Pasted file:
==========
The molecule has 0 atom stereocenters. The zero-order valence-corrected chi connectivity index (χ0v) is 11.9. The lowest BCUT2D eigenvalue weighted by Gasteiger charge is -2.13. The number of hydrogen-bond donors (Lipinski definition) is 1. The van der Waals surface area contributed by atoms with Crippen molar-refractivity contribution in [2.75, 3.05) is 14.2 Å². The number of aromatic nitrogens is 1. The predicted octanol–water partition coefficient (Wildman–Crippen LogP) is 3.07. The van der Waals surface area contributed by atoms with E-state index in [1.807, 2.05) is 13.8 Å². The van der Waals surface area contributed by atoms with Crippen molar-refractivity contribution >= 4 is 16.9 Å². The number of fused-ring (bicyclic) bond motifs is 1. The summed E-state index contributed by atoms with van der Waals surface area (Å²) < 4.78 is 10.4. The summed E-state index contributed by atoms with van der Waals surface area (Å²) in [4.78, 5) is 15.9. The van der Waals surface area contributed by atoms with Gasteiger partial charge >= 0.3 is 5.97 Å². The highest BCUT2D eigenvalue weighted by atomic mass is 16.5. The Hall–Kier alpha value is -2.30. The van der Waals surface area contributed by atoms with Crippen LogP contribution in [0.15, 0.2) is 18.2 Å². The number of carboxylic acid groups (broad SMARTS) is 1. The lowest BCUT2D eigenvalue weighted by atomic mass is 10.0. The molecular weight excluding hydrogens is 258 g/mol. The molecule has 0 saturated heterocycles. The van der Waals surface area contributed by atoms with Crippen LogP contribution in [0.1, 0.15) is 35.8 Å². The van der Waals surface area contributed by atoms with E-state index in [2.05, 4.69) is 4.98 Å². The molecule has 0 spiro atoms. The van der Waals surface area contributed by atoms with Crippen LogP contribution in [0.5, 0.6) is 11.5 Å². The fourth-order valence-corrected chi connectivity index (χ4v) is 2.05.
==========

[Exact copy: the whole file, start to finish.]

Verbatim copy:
The molecule has 0 atom stereocenters. The zero-order valence-corrected chi connectivity index (χ0v) is 11.9. The lowest BCUT2D eigenvalue weighted by Gasteiger charge is -2.13. The number of hydrogen-bond donors (Lipinski definition) is 1. The van der Waals surface area contributed by atoms with Crippen molar-refractivity contribution in [2.75, 3.05) is 14.2 Å². The number of aromatic nitrogens is 1. The predicted octanol–water partition coefficient (Wildman–Crippen LogP) is 3.07. The van der Waals surface area contributed by atoms with E-state index in [1.807, 2.05) is 13.8 Å². The van der Waals surface area contributed by atoms with Crippen molar-refractivity contribution >= 4 is 16.9 Å². The number of fused-ring (bicyclic) bond motifs is 1. The summed E-state index contributed by atoms with van der Waals surface area (Å²) < 4.78 is 10.4. The summed E-state index contributed by atoms with van der Waals surface area (Å²) in [4.78, 5) is 15.9. The van der Waals surface area contributed by atoms with Gasteiger partial charge >= 0.3 is 5.97 Å². The highest BCUT2D eigenvalue weighted by atomic mass is 16.5. The Hall–Kier alpha value is -2.30. The van der Waals surface area contributed by atoms with Crippen LogP contribution in [0.15, 0.2) is 18.2 Å². The number of carboxylic acid groups (broad SMARTS) is 1. The lowest BCUT2D eigenvalue weighted by atomic mass is 10.0. The molecular weight excluding hydrogens is 258 g/mol. The molecule has 0 saturated heterocycles. The van der Waals surface area contributed by atoms with Crippen LogP contribution in [0.1, 0.15) is 35.8 Å². The van der Waals surface area contributed by atoms with E-state index in [2.05, 4.69) is 4.98 Å². The molecule has 0 spiro atoms. The van der Waals surface area contributed by atoms with Crippen LogP contribution in [0.5, 0.6) is 11.5 Å². The fourth-order valence-corrected chi connectivity index (χ4v) is 2.05.